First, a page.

Showing 184 results
Michael C. Duff | April 30, 2020
The president's invocation of the Defense Production Act to order meat producers back to work apparently comes with broad liability immunity for producers compelled to comply with its terms. Michael Duff writes, "So 'anti-liability' is apparently coming by executive order and by Mitch McConnell edict. I think it remains to be seen how far into state law the immunization will purport to intrude. But if this goes much further the constitutional dimensions of tort law may be tested a lot more starkly than in prior periods of 'tort reform.'"
Brian Gumm | April 21, 2020
On April 17, CPR Board President Rob Verchick joined EPA enforcement chief Susan Bodine and other panelists for an American Bar Association webinar on environmental protections and enforcement during the COVID-19 pandemic. During the event, Bodine expressed "surprise" that the agency's pandemic enforcement policy was so roundly criticized, but she shouldn't have been caught off guard by those critiques. As Verchick noted during the discussion, "The problem with [weakening monitoring and pollution reporting requirements] is that fenceline communities have no idea where to look. They have no idea if the facilities in their backyards are…taking a holiday from pollution requirements or not."
Darya Minovi | April 16, 2020
On April 29, the Center for Progressive Reform (CPR) will host a webinar to discuss the public health and policy implications of COVID-19 and to highlight the many policy parallels between the pandemic and climate change. Speakers include Daniel Farber, JD, of UC Berkeley (and a CPR Member Scholar); Monica Schoch-Spana, PhD, of the Johns Hopkins Bloomberg School of Public Health; and Aaron Bernstein, MD, MPH, of Boston Children’s Hospital and the Harvard Medical School. Join us!
Thomas McGarity, Wendy Wagner | April 13, 2020
Over the last month, the scripts of the daily White House COVID-19 briefings have followed a familiar pattern: President Trump leads off with assurances that the crisis remains “totally under control” and that miracle cures are just around the corner. Then agency experts come to the microphone and tell a very different story. For example, on March 19, the president reported that the Food and Drug Administration “very, very quickly” approved a malaria drug, hydroxychloroquine, for treating COVID-19 that it had previously approved for lupus, malaria, and rheumatoid arthritis. Later in the briefing, Dr. Anthony Fauci, the long-time head of the National Institute for Allergy and Infectious Diseases, cautioned listeners that controlled testing would have to be completed before we know whether the drug works on the novel coronavirus. And FDA later warned that it had definitely not approved hydroxychloroquine for fighting the virus.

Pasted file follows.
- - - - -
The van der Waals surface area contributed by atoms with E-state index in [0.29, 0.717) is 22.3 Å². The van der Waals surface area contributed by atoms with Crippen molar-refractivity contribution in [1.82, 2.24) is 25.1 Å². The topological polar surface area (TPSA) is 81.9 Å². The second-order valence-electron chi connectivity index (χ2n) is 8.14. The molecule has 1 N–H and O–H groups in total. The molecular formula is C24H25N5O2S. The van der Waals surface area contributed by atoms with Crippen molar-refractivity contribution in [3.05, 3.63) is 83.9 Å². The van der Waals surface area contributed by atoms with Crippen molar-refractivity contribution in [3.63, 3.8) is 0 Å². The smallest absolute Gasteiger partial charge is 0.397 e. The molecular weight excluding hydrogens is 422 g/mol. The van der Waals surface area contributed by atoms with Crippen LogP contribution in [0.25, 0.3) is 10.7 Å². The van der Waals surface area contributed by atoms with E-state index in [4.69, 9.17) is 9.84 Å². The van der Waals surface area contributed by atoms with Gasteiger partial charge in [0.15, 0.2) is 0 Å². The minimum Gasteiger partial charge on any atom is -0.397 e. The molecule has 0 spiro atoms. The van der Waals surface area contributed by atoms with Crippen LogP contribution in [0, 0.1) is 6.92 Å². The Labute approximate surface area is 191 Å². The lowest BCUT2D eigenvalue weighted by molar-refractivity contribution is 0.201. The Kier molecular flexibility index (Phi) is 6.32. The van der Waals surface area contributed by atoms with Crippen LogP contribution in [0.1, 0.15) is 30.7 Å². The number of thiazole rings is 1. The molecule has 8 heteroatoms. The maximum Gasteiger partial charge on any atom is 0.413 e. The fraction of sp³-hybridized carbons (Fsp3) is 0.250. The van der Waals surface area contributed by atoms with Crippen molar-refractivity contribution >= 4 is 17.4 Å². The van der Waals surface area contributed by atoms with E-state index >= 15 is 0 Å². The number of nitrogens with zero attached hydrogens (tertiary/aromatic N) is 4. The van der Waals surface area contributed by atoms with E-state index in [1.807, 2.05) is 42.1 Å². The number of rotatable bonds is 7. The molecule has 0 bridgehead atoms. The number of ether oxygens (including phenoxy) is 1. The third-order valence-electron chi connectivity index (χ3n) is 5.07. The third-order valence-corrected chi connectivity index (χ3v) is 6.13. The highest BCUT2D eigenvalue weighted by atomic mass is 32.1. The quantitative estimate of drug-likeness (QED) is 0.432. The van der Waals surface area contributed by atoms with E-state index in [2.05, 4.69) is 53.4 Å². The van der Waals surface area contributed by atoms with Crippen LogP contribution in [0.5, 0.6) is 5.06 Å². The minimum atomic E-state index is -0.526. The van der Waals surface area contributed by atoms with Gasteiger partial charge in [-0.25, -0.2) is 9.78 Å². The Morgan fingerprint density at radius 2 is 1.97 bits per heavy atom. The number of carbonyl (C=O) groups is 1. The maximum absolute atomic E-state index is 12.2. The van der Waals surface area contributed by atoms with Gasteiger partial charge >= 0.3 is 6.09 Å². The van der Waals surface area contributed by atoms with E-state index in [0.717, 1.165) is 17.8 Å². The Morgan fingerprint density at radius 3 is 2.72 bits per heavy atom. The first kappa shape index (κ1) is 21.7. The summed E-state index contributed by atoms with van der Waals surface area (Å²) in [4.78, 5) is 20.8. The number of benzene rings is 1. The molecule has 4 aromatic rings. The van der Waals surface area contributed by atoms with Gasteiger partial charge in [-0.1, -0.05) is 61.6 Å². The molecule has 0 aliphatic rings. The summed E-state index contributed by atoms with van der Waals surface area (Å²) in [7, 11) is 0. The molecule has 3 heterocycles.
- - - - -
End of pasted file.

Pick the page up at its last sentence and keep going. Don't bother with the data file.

Katie Tracy | April 9, 2020
On April 9, the Center for Progressive Reform joined the National Council for Occupational Safety and Health in calling on the U.S. Centers for Diseases Control and Prevention (CDC) to retract its outrageous guidance that allows employers to send workers potentially exposed to coronavirus back to work without any guaranteed protections. This flawed guidance is weaker than previous guidance, fails to protect workers, and is not based on scientific evidence.
Brian Gumm | March 31, 2020
On March 27, the Center for Progressive Reform joined environmental justice, public health, and community advocates in calling out the U.S. Environmental Protection Agency (EPA) for suspending enforcement of our nation's crucial environmental laws. The agency made the move as part of the Trump administration's response to the coronavirus pandemic, despite mounting evidence that increased air pollution worsens COVID-19, the disease the virus causes.
Liz Fisher, Sidney A. Shapiro | March 25, 2020
Whatever one's political views, the end goal regarding the coronavirus (COVID-19) is the same – to minimize the number of people dying and suffering from severe disease. As commentators have repeatedly noted, we need genuine expertise for that. Beyond involving scientists and physicians in decision-making, there are three steps in determining what that expertise should look like and how we tap into it most effectively.
Darya Minovi | March 24, 2020
As the coronavirus (COVID-19) continues to spread around the globe, the inequalities in American society have come into even sharper relief. People with low incomes who are unable to work from home risk being exposed to the virus at work or losing their jobs altogether. Their children may no longer have access to free or reduced-price meals at school. They are also less likely to have health insurance, receive new drugs, or have access to primary or specialty care, putting them at a greater risk of succumbing to the illness. As with any shock to the system – natural disaster, conflict, and now a pandemic – vulnerable populations are hit hardest and have a harder time bouncing back.
Katie Tracy | March 23, 2020
As the coronavirus (COVID-19) sweeps the planet, it threatens billions of people and all but promises a global economic recession of uncertain magnitude. As I'm sure you are, I’m deeply concerned about what this means for my family, my neighbors, and my broader community.